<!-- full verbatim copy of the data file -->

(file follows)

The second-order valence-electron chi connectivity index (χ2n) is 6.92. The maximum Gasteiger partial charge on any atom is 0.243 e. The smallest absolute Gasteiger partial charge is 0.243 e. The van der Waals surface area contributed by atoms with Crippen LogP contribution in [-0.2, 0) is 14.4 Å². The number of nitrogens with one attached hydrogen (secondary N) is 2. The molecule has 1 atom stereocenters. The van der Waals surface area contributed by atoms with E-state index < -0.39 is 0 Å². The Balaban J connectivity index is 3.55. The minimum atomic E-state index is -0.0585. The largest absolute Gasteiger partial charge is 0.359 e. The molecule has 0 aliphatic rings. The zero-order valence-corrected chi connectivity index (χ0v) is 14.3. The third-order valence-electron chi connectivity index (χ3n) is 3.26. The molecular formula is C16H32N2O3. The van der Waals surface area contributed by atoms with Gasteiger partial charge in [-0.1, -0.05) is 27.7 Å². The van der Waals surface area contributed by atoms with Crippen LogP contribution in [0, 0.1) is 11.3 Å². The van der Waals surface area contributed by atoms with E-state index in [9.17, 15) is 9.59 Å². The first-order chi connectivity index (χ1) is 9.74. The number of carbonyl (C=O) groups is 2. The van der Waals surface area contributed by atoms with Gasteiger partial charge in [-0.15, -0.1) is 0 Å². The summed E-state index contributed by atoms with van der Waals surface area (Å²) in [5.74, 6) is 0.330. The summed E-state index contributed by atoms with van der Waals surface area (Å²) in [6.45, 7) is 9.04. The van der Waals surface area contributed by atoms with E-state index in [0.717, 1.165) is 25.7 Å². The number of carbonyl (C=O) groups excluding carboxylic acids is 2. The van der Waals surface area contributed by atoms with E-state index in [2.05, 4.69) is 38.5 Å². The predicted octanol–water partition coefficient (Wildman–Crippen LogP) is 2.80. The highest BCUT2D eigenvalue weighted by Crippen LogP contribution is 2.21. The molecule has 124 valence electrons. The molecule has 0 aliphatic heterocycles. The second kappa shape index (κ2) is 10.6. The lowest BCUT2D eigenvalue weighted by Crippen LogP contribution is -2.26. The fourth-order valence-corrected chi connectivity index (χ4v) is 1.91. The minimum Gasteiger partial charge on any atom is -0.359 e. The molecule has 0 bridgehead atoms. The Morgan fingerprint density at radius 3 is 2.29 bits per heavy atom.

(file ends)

The second-order valence-electron chi connectivity index (χ2n) is 6.92. The maximum Gasteiger partial charge on any atom is 0.243 e. The smallest absolute Gasteiger partial charge is 0.243 e. The van der Waals surface area contributed by atoms with Crippen LogP contribution in [-0.2, 0) is 14.4 Å². The number of nitrogens with one attached hydrogen (secondary N) is 2. The molecule has 1 atom stereocenters. The van der Waals surface area contributed by atoms with E-state index < -0.39 is 0 Å². The Balaban J connectivity index is 3.55. The minimum atomic E-state index is -0.0585. The largest absolute Gasteiger partial charge is 0.359 e. The molecule has 0 aliphatic rings. The zero-order valence-corrected chi connectivity index (χ0v) is 14.3. The third-order valence-electron chi connectivity index (χ3n) is 3.26. The molecular formula is C16H32N2O3. The van der Waals surface area contributed by atoms with Gasteiger partial charge in [-0.1, -0.05) is 27.7 Å². The van der Waals surface area contributed by atoms with Crippen LogP contribution in [0, 0.1) is 11.3 Å². The van der Waals surface area contributed by atoms with E-state index in [9.17, 15) is 9.59 Å². The first-order chi connectivity index (χ1) is 9.74. The number of carbonyl (C=O) groups is 2. The van der Waals surface area contributed by atoms with Gasteiger partial charge in [-0.15, -0.1) is 0 Å². The summed E-state index contributed by atoms with van der Waals surface area (Å²) in [5.74, 6) is 0.330. The summed E-state index contributed by atoms with van der Waals surface area (Å²) in [6.45, 7) is 9.04. The van der Waals surface area contributed by atoms with E-state index in [0.717, 1.165) is 25.7 Å². The number of carbonyl (C=O) groups excluding carboxylic acids is 2. The van der Waals surface area contributed by atoms with E-state index in [2.05, 4.69) is 38.5 Å². The predicted octanol–water partition coefficient (Wildman–Crippen LogP) is 2.80. The highest BCUT2D eigenvalue weighted by Crippen LogP contribution is 2.21. The molecule has 124 valence electrons. The molecule has 0 aliphatic heterocycles. The second kappa shape index (κ2) is 10.6. The lowest BCUT2D eigenvalue weighted by Crippen LogP contribution is -2.26. The fourth-order valence-corrected chi connectivity index (χ4v) is 1.91. The minimum Gasteiger partial charge on any atom is -0.359 e. The molecule has 0 bridgehead atoms. The Morgan fingerprint density at radius 3 is 2.29 bits per heavy atom.